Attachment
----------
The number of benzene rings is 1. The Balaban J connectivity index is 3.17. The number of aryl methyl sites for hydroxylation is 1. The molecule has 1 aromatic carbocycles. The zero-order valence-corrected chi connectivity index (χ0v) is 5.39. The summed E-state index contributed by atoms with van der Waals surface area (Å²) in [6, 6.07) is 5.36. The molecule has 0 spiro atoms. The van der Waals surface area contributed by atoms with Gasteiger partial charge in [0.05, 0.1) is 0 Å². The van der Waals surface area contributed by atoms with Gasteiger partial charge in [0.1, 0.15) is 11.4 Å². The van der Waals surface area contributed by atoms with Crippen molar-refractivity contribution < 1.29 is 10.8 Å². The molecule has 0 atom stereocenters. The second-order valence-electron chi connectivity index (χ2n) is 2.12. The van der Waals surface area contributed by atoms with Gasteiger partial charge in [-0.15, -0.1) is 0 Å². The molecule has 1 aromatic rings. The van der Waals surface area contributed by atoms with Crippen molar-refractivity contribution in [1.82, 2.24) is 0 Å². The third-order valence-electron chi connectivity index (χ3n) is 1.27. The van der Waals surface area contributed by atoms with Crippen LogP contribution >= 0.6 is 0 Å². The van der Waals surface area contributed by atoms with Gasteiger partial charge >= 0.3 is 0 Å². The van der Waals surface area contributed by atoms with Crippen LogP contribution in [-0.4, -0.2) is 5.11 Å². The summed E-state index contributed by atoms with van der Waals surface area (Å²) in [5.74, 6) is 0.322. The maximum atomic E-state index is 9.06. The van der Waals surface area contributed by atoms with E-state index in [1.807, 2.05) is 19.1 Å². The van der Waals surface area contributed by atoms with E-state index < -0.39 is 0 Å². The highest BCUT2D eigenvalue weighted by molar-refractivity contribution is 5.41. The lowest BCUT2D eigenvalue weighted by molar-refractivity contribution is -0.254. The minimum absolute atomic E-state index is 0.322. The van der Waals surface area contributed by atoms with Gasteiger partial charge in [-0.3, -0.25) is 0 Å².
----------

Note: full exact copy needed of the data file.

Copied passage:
The number of benzene rings is 1. The Balaban J connectivity index is 3.17. The number of aryl methyl sites for hydroxylation is 1. The molecule has 1 aromatic carbocycles. The zero-order valence-corrected chi connectivity index (χ0v) is 5.39. The summed E-state index contributed by atoms with van der Waals surface area (Å²) in [6, 6.07) is 5.36. The molecule has 0 spiro atoms. The van der Waals surface area contributed by atoms with Gasteiger partial charge in [0.05, 0.1) is 0 Å². The van der Waals surface area contributed by atoms with Gasteiger partial charge in [0.1, 0.15) is 11.4 Å². The van der Waals surface area contributed by atoms with Crippen molar-refractivity contribution < 1.29 is 10.8 Å². The molecule has 0 atom stereocenters. The second-order valence-electron chi connectivity index (χ2n) is 2.12. The van der Waals surface area contributed by atoms with Gasteiger partial charge in [-0.15, -0.1) is 0 Å². The molecule has 1 aromatic rings. The van der Waals surface area contributed by atoms with Crippen molar-refractivity contribution in [1.82, 2.24) is 0 Å². The third-order valence-electron chi connectivity index (χ3n) is 1.27. The van der Waals surface area contributed by atoms with Crippen LogP contribution >= 0.6 is 0 Å². The van der Waals surface area contributed by atoms with Gasteiger partial charge >= 0.3 is 0 Å². The van der Waals surface area contributed by atoms with Crippen LogP contribution in [-0.4, -0.2) is 5.11 Å². The summed E-state index contributed by atoms with van der Waals surface area (Å²) in [5.74, 6) is 0.322. The maximum atomic E-state index is 9.06. The van der Waals surface area contributed by atoms with E-state index in [1.807, 2.05) is 19.1 Å². The van der Waals surface area contributed by atoms with E-state index < -0.39 is 0 Å². The highest BCUT2D eigenvalue weighted by molar-refractivity contribution is 5.41. The lowest BCUT2D eigenvalue weighted by molar-refractivity contribution is -0.254. The minimum absolute atomic E-state index is 0.322. The van der Waals surface area contributed by atoms with Gasteiger partial charge in [-0.3, -0.25) is 0 Å².